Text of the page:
The latest research by nationwide buy-to-let specialist, Sequre Property Investment, has revealed where across the nation has seen the biggest swing towards renting when compared to homeownership in recent years.
Sequre analysed data on dwellings across each area of England since 2012 and found that currently, 19.5% of the 24.4m dwellings across England sit within the private rental sector. While this has only increased 1% since 2012, this equates to an increase of nearly 500,000 more people living within privately rented properties across the country.
At a regional level, London is home to the highest level of private renters, accounting for 28.8% of total dwellings. The capital has also seen the largest lifestyle swing towards renting with a 2.2% increase since 2012.
However, this increase isn’t confined to the capital and the West Midlands has seen the second-largest increase, with the number of those reliant on rental properties increasing by 1.9% since 2012.
The North East has also seen one of the largest increases at 1.5%, as has the South West (1.3%).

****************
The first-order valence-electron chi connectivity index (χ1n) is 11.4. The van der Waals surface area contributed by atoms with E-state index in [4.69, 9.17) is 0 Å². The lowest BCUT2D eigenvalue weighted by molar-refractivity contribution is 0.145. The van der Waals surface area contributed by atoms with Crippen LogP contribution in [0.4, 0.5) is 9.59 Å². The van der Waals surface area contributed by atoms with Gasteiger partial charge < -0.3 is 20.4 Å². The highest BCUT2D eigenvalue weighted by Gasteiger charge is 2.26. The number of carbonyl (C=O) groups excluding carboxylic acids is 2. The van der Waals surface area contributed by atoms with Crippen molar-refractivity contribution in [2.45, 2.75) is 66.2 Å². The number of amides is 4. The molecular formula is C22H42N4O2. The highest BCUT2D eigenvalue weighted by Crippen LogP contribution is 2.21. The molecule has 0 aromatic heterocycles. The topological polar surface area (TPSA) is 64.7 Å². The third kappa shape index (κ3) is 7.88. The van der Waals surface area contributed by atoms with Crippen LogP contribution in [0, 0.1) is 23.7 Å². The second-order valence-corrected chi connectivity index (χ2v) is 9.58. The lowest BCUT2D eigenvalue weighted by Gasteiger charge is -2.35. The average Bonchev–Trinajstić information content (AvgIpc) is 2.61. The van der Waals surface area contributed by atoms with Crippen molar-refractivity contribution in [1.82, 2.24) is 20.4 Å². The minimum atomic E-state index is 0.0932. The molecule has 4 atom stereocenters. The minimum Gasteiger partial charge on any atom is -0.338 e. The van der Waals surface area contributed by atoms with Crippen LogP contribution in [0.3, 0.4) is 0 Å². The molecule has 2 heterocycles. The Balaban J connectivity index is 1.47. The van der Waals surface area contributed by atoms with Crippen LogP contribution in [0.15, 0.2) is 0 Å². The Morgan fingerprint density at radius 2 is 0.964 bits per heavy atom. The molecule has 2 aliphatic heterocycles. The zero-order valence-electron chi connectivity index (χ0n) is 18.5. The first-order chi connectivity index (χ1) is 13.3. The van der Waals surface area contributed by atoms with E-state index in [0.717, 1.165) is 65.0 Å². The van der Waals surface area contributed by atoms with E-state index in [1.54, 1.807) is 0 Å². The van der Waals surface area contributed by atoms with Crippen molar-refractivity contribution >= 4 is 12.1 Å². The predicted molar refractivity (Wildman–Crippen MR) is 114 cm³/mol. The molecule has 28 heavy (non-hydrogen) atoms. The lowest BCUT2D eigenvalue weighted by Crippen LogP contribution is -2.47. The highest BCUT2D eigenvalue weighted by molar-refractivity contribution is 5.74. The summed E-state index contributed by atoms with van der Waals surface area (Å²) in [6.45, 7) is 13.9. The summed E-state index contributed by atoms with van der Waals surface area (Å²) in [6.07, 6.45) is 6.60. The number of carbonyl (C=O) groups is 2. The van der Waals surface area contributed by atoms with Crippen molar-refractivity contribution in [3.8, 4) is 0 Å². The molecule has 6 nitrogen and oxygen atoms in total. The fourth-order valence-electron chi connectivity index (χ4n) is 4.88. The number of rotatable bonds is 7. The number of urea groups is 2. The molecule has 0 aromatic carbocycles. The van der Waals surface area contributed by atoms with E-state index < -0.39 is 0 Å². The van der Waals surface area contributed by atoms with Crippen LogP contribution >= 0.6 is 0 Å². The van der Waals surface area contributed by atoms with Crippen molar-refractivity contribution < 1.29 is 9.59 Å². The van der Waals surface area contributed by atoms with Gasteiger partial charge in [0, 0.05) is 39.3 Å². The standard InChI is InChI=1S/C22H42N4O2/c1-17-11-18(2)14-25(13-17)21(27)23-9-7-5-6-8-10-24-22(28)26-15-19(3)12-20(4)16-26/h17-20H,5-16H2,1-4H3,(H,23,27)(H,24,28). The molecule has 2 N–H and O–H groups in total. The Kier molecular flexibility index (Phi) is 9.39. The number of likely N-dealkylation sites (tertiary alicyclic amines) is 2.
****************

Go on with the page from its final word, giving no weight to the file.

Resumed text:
At local authority level, both Greenwich and the City of London have seen the largest uplift in private renters, with both areas seeing the percentage of dwellings sitting within the private rental sector increase by 3.4% since 2012.
In fact, London accounts for eight of the top 10 increases with Newham (2.5%), Tower Hamlets (2.2%), Southwark (2%), Hackney (1.9%), Barking and Dagenham (1.5%) and Lewisham (1.5%) also making the top 10.
Outside of the capital, Telford and Wrekin has seen the number of private rental properties increase by 1.6% since 2012, with Salford also home to one of the largest increases at 1.5%.
Sales Director at Sequre Property Investment, Daniel Jackson, commented: “The ever-escalating cost of homeownership, coupled with a change in lifestyle choices amongst younger generations, has seen the number of us opting to reside within the private rental sector continue to grow in recent years.
In fact, it’s fair to the role of the private rental sector within the wider landscape of the UK property market has never been as important.
Despite this, the government has consistently looked to deter landlords from the sector in order to boost housing stock in order to address the current housing crisis.
However, it’s clear that with so many remaining reliant on the rental sector in order to live, this lazy approach will only shift the problem from one area of the market to another.”